Provisions in the contract documents and applicable law can generally be found, within certain limitations, to support the position of both parties. Ultimately, the facts most often determine the success of the claim. Therefore, the key to successful analysis and resolution of a claim is the contract dispute expert who excels in the persuasive presentation of facts obtained via a comprehensive documentation process.

It is prudent to involve experts during actual construction when a claim is probable. The expert may be able to recommend ways to mitigate damages or reduce the impact of a problem. They can also suggest methods of preserving or creating demonstrative evidence through CPM schedule graphs for use during negotiation, arbitration, or trial. Most importantly, involvement by the expert during actual construction allows their testimony to be based on first-hand data and knowledge rather than on facts learned from others.

Involvement of the construction attorney is also desirable when problems develop. His or her knowledge of the legal aspects of contract compliance and claim preparation provides reassurance to proceed on a sound legal basis. There is no method for management of a construction project that will guarantee the absence of change orders, impacts, delays, or claims.

Both the legal counsel and an experienced claims consultant should be involved in the structuring of the project documentation requirements as well as in the preparation, negotiation, and settlement of a claim.

The following excerpt from a construction case highlights the importance of a properly developed and monitored schedule.

Except in the middle of a battlefield, nowhere must men coordinate the movement of other men and materials – in the midst of such chaos and with such limited certainty of present facts and future occurrences as in a construction project ….. Even the most painstaking planning frequently turns out to be mere conjecture, and accommodation to changes must necessarily be of the rough, quick, and ad hoc analogous to ever changing commands on the battlefield.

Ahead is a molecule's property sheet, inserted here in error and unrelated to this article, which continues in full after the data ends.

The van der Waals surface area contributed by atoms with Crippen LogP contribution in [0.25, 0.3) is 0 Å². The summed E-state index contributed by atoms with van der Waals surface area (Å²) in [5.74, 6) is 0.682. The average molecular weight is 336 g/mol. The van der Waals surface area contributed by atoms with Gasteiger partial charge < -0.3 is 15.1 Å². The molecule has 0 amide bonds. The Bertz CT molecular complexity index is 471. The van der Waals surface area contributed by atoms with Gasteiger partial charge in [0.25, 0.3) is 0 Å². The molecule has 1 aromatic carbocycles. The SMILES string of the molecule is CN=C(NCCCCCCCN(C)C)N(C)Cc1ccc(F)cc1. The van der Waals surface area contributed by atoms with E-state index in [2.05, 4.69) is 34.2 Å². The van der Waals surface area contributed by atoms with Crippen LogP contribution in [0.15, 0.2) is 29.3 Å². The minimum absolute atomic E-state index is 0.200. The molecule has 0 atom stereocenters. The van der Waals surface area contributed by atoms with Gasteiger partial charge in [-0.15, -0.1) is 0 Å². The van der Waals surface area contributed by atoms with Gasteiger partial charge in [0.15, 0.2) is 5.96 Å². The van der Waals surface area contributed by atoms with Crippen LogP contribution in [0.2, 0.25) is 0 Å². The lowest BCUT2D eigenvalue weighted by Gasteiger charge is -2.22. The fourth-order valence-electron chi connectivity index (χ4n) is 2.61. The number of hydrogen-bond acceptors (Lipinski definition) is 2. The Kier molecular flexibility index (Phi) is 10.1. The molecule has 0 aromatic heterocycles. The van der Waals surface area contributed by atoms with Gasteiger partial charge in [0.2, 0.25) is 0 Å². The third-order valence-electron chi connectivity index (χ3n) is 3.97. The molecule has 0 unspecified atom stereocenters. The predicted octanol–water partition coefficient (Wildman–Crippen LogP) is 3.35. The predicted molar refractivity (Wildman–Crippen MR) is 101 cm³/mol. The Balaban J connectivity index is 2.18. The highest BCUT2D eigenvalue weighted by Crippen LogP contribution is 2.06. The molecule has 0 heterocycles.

The project manager has the responsibility and obligation to monitor and document project daily reports, weather, change orders, CPM schedule updates, meeting minutes, delay claims, monthly billings, RFIs, insurance requirements, testing, submittals, warranties, progress photos, and forensic schedule analysis (FSA) studies.

Proper documentation by the assiduous project manager could mean the survival of the company.

Norman F. Jacobs, Jr., CSI Emeritus, PMI, SAR, ASPE, CPE, AACE, IIE, formed Jacobs Consultant Services in 1981 to provide a variety of construction services including cost and project management, schedule control assistance, and claims preparation and negotiation. Prior to this, Jacobs provided design-build, construction management, and general contracting services for more than 30 years in a variety of capacities, ranging from estimator to president and board member. He has chaired Virginia’s Associated General Contractors (AGC) Documents Committee, has presented seminars on construction legal subjects with the Virginia Bar Legal Committee, and is past president of the CSI Richmond Chapter. Jacobs can be reached at